Kelvin presented another interesting scenario. … During our investigations we were approached by an anonymous source who told us that Jane’s body had been buried in concrete. Police confirmed they had investigated this theory but were unable to find any evidence. New Zealand police deal in factual evidence but are open to all sources of information. The psychics have revealed potential lines of inquiry which we believe warrant further investigation in the hunt for Jane Furlong’s body and her killer.

So there you have it. Both Webber and Cruickshank identify the same general area as the location of Jane’s remains, but then Jane inconveniently (or perhaps not) shuts down on them. Note that Cruickshank actually gives two alternatives: the Symonds St cemetery and a construction site, location unspecified. Interestingly Holland says there had been a tip-off that Jane had been buried in concrete.

Cruickshank and Webber also had plenty to say about the killer, though as the crime remains unsolved it’s impossible to assess this material. Much of it was contradictory, though the show glosses over this – Cruickshank indicated a motorcycle gang and “payback” being involved (Jane was due to testify in an assault case involving a gang), while Webber gave details about a balding businessman with an accent.

Was there collusion between Webber and Cruickshank for them both to pick locations that were so close together? Not necessarily. Both had somehow deduced she was a Karangahape Rd prostitute (most likely by cold reading their interviewers; we can now be fairly sure neither has any psychic ability), and the likeliest place for the body to be hidden would be the closest piece of rough ground – the Grafton Gully/Auckland Domain area.

In any case, Jane’s remains were more than 80 km away, at Port Waikato. The pattern is clear: Webber and Cruickshank can come up with amazingly accurate information if that information is already known and if they are provided with feedback, although we have no way of knowing how many of their misses were edited from the many hours of filmed footage. But when new information that was not previously available comes to light, their pronouncements can be seen for the fantasies they are.

Fraud or Well-Meaning: it´s all the same to me

The paranormal field contains both con artists and the well-intentioned. It’s often impossible to tell one from the other, but in the end it makes little difference. This article is based on a presentation to the University of the Third Age.

People want reassurance about the future. We seek some kind of certainty, whether in the form of three-year political plans, saving for retirement, or looking for comfort in the various forms of crystal ball that try to make guesswork and psychological manipulation look like the truth.

We try to maintain a balance between wide-eyed credulity and close-minded cynicism as we´re bombarded with claim and counter-claim, miracles, astounding revelations, scientific discoveries, technological advancement, belief, faith and fact. We look for explanations.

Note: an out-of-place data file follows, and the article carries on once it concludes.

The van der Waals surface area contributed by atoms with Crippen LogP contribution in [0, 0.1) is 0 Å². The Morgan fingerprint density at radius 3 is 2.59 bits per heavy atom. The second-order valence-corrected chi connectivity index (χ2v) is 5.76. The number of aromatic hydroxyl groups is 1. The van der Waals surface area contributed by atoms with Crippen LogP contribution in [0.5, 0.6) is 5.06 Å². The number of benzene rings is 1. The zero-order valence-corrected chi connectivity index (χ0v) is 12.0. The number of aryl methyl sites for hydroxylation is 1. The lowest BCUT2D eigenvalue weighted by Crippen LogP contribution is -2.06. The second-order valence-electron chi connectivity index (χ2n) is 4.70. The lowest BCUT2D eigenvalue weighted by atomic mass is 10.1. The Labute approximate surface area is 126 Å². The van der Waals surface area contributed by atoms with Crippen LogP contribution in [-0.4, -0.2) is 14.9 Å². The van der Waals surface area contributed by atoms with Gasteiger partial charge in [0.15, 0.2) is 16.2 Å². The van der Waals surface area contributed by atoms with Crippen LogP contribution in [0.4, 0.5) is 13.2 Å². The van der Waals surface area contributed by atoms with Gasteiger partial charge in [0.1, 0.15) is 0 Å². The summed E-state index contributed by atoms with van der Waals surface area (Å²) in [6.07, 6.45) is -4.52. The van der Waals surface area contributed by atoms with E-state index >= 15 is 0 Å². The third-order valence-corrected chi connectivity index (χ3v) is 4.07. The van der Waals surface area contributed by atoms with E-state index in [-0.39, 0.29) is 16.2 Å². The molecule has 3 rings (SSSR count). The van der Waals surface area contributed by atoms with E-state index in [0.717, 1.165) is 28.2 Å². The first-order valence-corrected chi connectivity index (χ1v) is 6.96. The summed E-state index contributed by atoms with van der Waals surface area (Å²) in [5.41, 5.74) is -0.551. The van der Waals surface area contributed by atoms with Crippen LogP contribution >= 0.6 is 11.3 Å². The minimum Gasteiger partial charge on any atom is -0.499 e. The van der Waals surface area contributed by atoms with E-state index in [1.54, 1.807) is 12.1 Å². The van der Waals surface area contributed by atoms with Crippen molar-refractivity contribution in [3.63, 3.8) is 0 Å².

One of the things that makes us vulnerable to con artists and well-intentioned loonies alike is our tendency to want to believe that someone is being straight with us. If they say they can predict earthquakes, then that’s what they are doing; if they say they can talk to the dead, then they really must be able to talk to the dead.

It’s not considered polite to express any form of scepticism or disbelief. And even those whose job is to do so, such as the members of the Fourth Estate, are often caught out by this. Something has to be really kooky sounding for our warning bells to go off, and there are people more than willing to dress up their favourite scam with all the trimmings of sophistry and science to get us to put hand to wallet, or simply just to believe in them and what they are telling us.

That said, it’s my belief that the vast majority of people in the very dodgy paranormal and pseudoscience businesses are not being deliberately fraudulent. Wilfully ignorant perhaps: unquestioning believers in their own egos and super-powers certainly.

I don’t know if forecaster Ken Ring is a fraud or really believes that he can predict the weather and earthquakes; whether he’s motivated by a desire to sell as many books as possible or simply wants to help the public. I can say the same about Paddy Freaney who said he saw a moa up in the Craigieburn mdash; it may have been a genuine sighting, or a mistake, or simply a clever marketing ploy to get more business for his nearby Bealey Hotel. And Deb Webber of Sensing Murder fame mdash; was it a desire to help desperate parents that saw her claim to psychically connect with missing Auckland toddler Aisling Symes or was it part of her pre-scheduled television appearance to hawk discounted entry tickets to her New Zealand tour?

You be the judge. But if it looks like a duck, swims like a duck, quacks like a duck… there may be something fowl there.

Sometimes the signs are just too too obvious. And it really helps to be aware of them. Think of a little applied scepticism as consumer protection for the mind.